Obituary of Dick Renna: Accordion master, former president of musicians' union | St. Louis Public Radio

Obituary of Dick Renna: Accordion master, former president of musicians' union

Mar 18, 2013

“The Perry Como of St. Louis” has died.

In the 1950s and ‘60s when he was leading the hottest dance band in St. Louis, that’s how keyboard virtuoso Dick Renna was billed.

For more than a decade, his velvet voice and big band sound were what the swirls of dancers heard at the Casa Loma Ballroom. When the Casa Loma needed a house band, its booking agent called Mr. Renna.

“I told him that I didn’t have a band,” Mr. Renna recalled in David Lossos’ book about the city’s grandest ballroom. “And he just said, ‘Oh, call a few of the guys and get a group together.’ I did, and he gave us a one-year contract. We were there for 10 years. In fact, we set a record run as house band there.”

Since he got his musicians’ union card in 1939, he had been entertaining St. Louis, headlining the show or backing up some of the biggest names in show business. He closed all shows with "Arriverderci, Roma."

Mr. Renna, who had lived in Des Peres, died Wed., March 13 at Mercy after a brief illness. He was 92.

“His death was sudden and devastating,” said his daughter, Ricki Steele.

A memorial Mass will be celebrated Friday, April 12, at St. Clement of Rome Catholic Church.

Have accordion, will travel

Mr. Renna played piano; its brash cousin, the calliope; and the instrument for which he was best known, the accordion. He got his first one when he was 15.

By age 19, he was performing at “lawn parties,” as high-society gatherings were known. He even played at the old Garrick Theatre, a St. Louis burlesque house. World War II soon had him on an entirely different stage: a U.S. Navy ship in the Pacific theater.

“Always had my duffle bag and my accordion,” Mr. Renna said. “So, we had music aboard ship, too.”

Surrounded by war, he often preferred lighthearted songs to help lift spirits, like Rogers and Hammerstein show tunes.

“I would play for the guys whenever it was appropriate,” he told the St. Louis Post-Dispatch in 2010. "That little French tune from 'South Pacific,' 'Dites-Moi,' is one of my pet songs.”

He became a radio operator and chief petty officer on LST 29. After three and a half years of service, he returned to a war-weary city ready to have its spirits lifted. He obliged, wherever there was good dance floor.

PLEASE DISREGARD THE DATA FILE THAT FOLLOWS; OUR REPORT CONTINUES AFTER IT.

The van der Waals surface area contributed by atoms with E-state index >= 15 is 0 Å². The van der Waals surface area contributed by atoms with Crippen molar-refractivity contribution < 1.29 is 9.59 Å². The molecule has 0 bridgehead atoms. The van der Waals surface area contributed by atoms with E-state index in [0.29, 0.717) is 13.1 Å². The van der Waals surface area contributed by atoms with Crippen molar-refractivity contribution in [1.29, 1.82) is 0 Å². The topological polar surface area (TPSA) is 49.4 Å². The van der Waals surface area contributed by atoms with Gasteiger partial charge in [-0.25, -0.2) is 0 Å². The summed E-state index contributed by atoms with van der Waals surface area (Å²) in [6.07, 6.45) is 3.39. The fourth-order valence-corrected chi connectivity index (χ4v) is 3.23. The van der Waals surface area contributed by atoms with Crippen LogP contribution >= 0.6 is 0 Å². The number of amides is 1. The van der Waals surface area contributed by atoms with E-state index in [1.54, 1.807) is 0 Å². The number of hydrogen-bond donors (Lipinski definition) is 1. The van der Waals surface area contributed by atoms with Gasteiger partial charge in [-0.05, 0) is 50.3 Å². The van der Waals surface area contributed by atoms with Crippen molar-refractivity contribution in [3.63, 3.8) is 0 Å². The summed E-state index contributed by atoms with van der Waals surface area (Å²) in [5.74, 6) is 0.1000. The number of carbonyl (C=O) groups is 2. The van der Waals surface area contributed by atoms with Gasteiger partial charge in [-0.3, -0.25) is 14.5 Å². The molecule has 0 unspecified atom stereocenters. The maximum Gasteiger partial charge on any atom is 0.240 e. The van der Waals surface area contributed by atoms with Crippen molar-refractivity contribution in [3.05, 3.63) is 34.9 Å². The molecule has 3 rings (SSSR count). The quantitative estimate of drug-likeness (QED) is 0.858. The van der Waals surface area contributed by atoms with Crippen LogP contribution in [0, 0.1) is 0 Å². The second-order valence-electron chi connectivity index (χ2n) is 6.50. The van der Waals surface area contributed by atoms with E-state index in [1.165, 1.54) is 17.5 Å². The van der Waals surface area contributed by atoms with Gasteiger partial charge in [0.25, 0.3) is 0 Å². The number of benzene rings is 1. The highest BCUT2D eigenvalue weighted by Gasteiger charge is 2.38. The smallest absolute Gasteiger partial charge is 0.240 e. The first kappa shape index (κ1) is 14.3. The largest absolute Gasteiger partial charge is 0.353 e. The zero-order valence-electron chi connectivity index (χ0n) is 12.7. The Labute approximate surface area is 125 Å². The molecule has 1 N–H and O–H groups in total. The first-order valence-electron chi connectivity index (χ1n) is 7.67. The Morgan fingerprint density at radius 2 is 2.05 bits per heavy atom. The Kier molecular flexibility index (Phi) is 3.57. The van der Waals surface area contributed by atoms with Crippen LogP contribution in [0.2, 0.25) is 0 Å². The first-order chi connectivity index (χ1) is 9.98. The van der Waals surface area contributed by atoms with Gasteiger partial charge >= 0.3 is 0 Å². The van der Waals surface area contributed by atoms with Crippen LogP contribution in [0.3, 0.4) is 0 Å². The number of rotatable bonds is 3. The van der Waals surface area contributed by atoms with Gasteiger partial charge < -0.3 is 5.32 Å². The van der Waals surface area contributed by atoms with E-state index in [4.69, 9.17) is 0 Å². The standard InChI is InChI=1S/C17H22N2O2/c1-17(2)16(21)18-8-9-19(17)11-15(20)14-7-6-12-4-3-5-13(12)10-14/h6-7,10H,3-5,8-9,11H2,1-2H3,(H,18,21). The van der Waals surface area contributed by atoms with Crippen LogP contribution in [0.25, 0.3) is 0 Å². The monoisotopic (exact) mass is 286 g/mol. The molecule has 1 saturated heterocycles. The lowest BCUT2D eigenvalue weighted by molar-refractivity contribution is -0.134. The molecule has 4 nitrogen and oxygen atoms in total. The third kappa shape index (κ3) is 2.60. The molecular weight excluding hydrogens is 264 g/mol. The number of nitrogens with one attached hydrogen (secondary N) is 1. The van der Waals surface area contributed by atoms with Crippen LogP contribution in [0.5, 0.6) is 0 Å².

Swing, baby, swing

Mr. Renna became a regular at the Johnny Perkins’ Palladium in East St. Louis and with the Bobby Swain house band at the Chase Hotel. He and Eileen Brown formed a duo and played the Jefferson and Gatesworth hotels in St. Louis and the Mound City Country Club in East St. Louis. He became a particular favorite at the Missouri Athletic Club.

He played for Bob Hope at the Ambassador Theatre, Johnny Carson’s show at the Kiel Opera House, a political rally for Lyndon B. Johnson and a campaign rally for Hubert Humphrey.

Teresa Brewer, Johnny Mathis and Andy Williams were among the celebrities backed by the Dick Renna Orchestra during its run at the Casa Loma Ballroom, where crowds sometimes topped 2,000.

It was the Casa Loma in the winter, the S.S. Admiral in the summer, sans air conditioning. For eight years, he took riverboat day trips on the Mississippi. He played the calliope on the Admiral’s roof as it returned to port each afternoon.

He was the music director for the football Cardinals’ home games at Busch Stadium and the composer of the games theme song, "The Arch March."

Mr. Renna and his band of merry men revved up the fans at all three Cardinal stadiums.

During baseball games, the Renna quartet strolled throughout the stadium between innings. The musical ritual began at Sportsman’s Park. He played at the last game there and at the opening game at Busch Stadium in 1966. The tradition continued for only two more years, but in 2005, the troubadour was honored. After hitching a ride with Fredbird, he moved the countdown clock to the 27th day before the demolition of old Busch Stadium to make way for the new Busch Stadium.

One of his strongest bonds to Cardinal baseball was his friend, Stan Musial.

“The day Stan died, I found a picture of him and Dad with their arms around each other,” said another daughter, Jolee Tacheny. “He was happy to remember the times when Stan would take out his harmonica and join in.”